The Epic of Gilgamesh (~2500 BCE; here's a fantastic analysis of an original clay edition of Gilgamesh). This is the oldest surviving literary work, and one that contains the seeds of form and tropes spec-fic still uses today. Gilgamesh is the original superhero - his journey and feats largely conform to the "Hero's Journey," and one can find echoes of this work in virtually every piece of fiction written since.
Religious texts such as the Bible, Koran, Mahabharata, Ramayana, and so on (written from ~1400 BCE on). Whether or not you accept one or more of these works as holy writ, the fact is that they are great examples of early fantastic storytelling. Many of the parables and allegories contained therein illustrate common themes, and many of the characters types we use through today first appeared in these works. Like SF, these works usually offer eschatological answers - in a mystical world, mystical answers are as reasonable as scientific ones in our modern world. It goes without saying that these teachings offer a lot of speculative and to think about.
The Iliad and the Odyssey (~700-300 BCE). Epic poetry by Homer - the most famous Hero's Journey - that tell the story of ancient Greece battling ancient Troy. Why consider this SF? Because modern storytelling traces its roots back to these tales, and because these adventure can be rewritten to incorporate metaphor for just about anything.
Aristophanes (~400 BCE). The Clouds and several other works. Additional examples of an author engaging with fantastic elements in a pre-scientific era.
Lucian of Samosata's A True History (200 CE). The first known example of a future history and nascent world-building.
One Thousand and One Nights (~800). Contains storytelling forms and many fantastic elements such as ancient cities, ethereal creatures, mummies, robots, flying craft....
Beowulf (~1000). Many consider this epic poem the first example of English literature - and it's full of monsters!
Dante's The Divine Comedy (1300) takes us to a fully realized alien world (albeit through a form of divine intervention). At least one classic SF novel used it as source material (Inferno, by Niven & Pournelle). In Dante's era, it took major chutzpah to use the word "comedy" in a story about hell.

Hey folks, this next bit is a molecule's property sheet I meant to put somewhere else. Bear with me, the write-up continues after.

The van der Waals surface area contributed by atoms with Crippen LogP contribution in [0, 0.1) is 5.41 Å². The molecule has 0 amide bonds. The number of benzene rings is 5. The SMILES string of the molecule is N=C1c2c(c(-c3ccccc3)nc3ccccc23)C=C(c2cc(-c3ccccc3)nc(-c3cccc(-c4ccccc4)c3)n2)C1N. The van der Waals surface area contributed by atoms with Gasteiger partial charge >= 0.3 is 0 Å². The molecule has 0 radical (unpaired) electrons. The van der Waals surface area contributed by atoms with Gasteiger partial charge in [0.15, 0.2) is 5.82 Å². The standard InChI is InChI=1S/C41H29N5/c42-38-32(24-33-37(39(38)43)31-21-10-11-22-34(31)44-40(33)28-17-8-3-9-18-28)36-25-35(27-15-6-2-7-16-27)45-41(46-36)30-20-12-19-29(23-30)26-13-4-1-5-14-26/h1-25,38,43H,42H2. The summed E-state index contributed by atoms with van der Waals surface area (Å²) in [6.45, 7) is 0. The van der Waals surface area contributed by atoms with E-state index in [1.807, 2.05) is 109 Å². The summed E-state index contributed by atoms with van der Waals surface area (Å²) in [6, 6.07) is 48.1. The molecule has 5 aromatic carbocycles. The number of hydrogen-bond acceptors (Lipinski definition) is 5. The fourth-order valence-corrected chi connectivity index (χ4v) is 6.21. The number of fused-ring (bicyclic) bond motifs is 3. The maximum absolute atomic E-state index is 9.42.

The Voyages and Travels of Sir John Mandeville (1357 is the likely first publication date), an anonymously published work that draws heavily from the adventures of Marco Polo, with even more fantastic elements. Widely read and translated, this is one of the works that set the stage for SF's "extraordinary journeys" trope that carries on to this day.
Thomas More's Utopia (1516; English translations came later). Introduces the idea of incorporating human society as an object that can be manipulated.
The Chymical Wedding of Christian Rosenkreutz (1616), usually attributed to Johann Valentin Andreae, this story uses the best contemporary understanding of the world (alchemy, which led to modern chemistry) and leaps through time. Originally published in German as Chymische Hochzeit Christiani Rosencreutz anno 1459, this alchemical work is one of three manifestoes of the Rosicrucians, a legendary cult of the era (html version here).
Johannes Kepler's Somnium (written 1593, published 1634). A trip to the Moon, written by the famous scientist, mixing magic and the best astronautical understanding of the time.
A Voyage to the Moon, by Cyrano de Bergerac (published 1656, the year after his death; written in 1649). A whimsical journey to the Moon using the observed effect of rising dew, among other means. His next work, the Comic History of the States and Empires of the Sun, was probably written immediately after the Voyage to the Moon, and published in 1662.
The Description of a New World, Called The Blazing-World, by Margaret Cavendish (1666). Still available in print!
"Micromegas," by Francois Marie Arouet de Voltaire (1752 or earlier). Seminal SF, bringing perspective and humility to the human species by contrasting us with vastly differing sizes of aliens.